“It showed we’re on the right track,” Serhiy Gorbatyuk, head of a special investigations unit in the Ukrainian general prosecutor’s office, told POLITICO. Gorbatyuk and his team are tasked with digging into alleged illegal, under-the-table payments by Ukraine’s pro-Russian former president, Viktor Yanukovych, who was deposed in a pro-Western revolution three years ago. Manafort, whose work as political advisor to Yanukovych for nearly a decade provided the bulk of material for the U.S. indictment, figures in two of their Ukrainian investigations.

The first, referred to locally as the “black ledgers” case, concerns some $2 billion of allegedly off-the-books disbursements by Yanukovych’s Party of Regions. Last year the New York Times revealed that Manafort’s name appeared 22 times among the hundreds of pages of handwritten entries, for alleged payments totaling $12.7 million. (Though Manafort denied receiving the money, the revelations contributed to his resignation as Trump’s campaign manager in August 2016.) [Continue reading…]

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Academic at heart of Clinton ‘dirt’ claim vanishes, leaving trail of questions

CNN reports: Joseph Mifsud, the Maltese academic suspected of being a link between the Trump campaign and Russian officials, was once a regular on the foreign policy circuit, attending conferences the world over.

Now, after being identified as a key figure in the US special counsel investigation into Russian influence over the 2016 US presidential election, Mifsud has gone to ground.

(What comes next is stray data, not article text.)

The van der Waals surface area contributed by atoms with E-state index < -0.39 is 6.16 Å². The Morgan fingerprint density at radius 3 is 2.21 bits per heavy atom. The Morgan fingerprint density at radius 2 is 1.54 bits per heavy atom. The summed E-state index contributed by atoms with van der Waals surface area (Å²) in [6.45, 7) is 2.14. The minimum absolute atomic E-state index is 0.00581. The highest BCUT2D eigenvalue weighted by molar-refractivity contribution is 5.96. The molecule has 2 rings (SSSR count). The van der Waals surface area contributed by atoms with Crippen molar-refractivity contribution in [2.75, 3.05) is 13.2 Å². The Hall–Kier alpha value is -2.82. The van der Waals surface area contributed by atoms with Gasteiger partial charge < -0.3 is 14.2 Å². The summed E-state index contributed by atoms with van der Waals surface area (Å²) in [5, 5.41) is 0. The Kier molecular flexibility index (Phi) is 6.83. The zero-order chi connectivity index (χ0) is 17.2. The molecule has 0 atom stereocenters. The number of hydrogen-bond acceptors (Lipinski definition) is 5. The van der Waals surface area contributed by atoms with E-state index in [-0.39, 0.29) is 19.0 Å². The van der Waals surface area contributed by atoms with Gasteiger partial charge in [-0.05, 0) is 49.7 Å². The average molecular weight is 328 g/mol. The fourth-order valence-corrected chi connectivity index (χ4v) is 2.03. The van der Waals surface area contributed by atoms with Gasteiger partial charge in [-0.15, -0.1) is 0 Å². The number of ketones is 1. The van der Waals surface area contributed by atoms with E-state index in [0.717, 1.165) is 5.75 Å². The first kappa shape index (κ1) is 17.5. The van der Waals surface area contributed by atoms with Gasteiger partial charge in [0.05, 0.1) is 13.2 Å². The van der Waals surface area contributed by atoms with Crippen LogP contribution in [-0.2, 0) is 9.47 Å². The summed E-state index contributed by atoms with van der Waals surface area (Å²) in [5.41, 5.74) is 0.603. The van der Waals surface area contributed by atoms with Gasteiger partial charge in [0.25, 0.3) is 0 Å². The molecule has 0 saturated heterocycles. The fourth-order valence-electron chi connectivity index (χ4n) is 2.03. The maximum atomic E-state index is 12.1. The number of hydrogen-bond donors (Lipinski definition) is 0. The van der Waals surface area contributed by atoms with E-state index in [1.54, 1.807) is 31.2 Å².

Last Thursday he disappeared from the private university in Rome where he teaches. Repeated attempts to reach him since have been unsuccessful, though he appears to have read some messages from CNN.

But more details are emerging of the background and contacts of the man who emerged last week as “Foreign Contact 1” in court filings relating to charges brought against former Trump aide George Papadopoulos. [Continue reading…]

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A leaked defence document reveals Germany’s worries about the breakup of the global order

Paul Mason writes: The German defence ministry set out its worst-case scenario for the year 2040 in a secret document that was leaked to Der Spiegel last week: “EU enlargement has been largely abandoned, and more states have left the community … the increasingly disorderly, sometimes chaotic and conflict-prone, world has dramatically changed the security environment.”

The 120-page-long paper, entitled Strategic Perspective 2040, is a federal government policy document – and the scenarios it imagines are grimly realistic: an east-west conflict in which some EU states join the Russian side or a “multipolar” Europe, where some states adopt the Russian economic and political model in defiance of the Lisbon treaty.

That the document exists at all is a sign of the increased tension in the global system. The German military’s tradition of rigorous logistical planning for every eventuality began with the celebrated German field marshal Moltke in the 1850s and has three times paid off with initial success: in 1871 against France, in 1914 and 1939 against the rest of Europe. In the post-cold war era, as Der Spiegel puts it, allowing German generals to make statements about the future was “too risky”. That changed with Russia’s annexation of Crimea in 2014.

Despite the alarmist headlines it has generated, the leaked document is, if anything, overoptimistic. In three out of the six scenarios, things go so well that Europe resembles the Biedermeier era – 1815-1848 – of domestic bliss and military boredom. Its negative scenarios – which see the US struggling to avoid isolationism and China locked in a cultural war with the west – were written before Donald Trump came to power and before Xi Jinping’s strategy of creating a politicised Chinese infrastructure across Asia. [Continue reading…]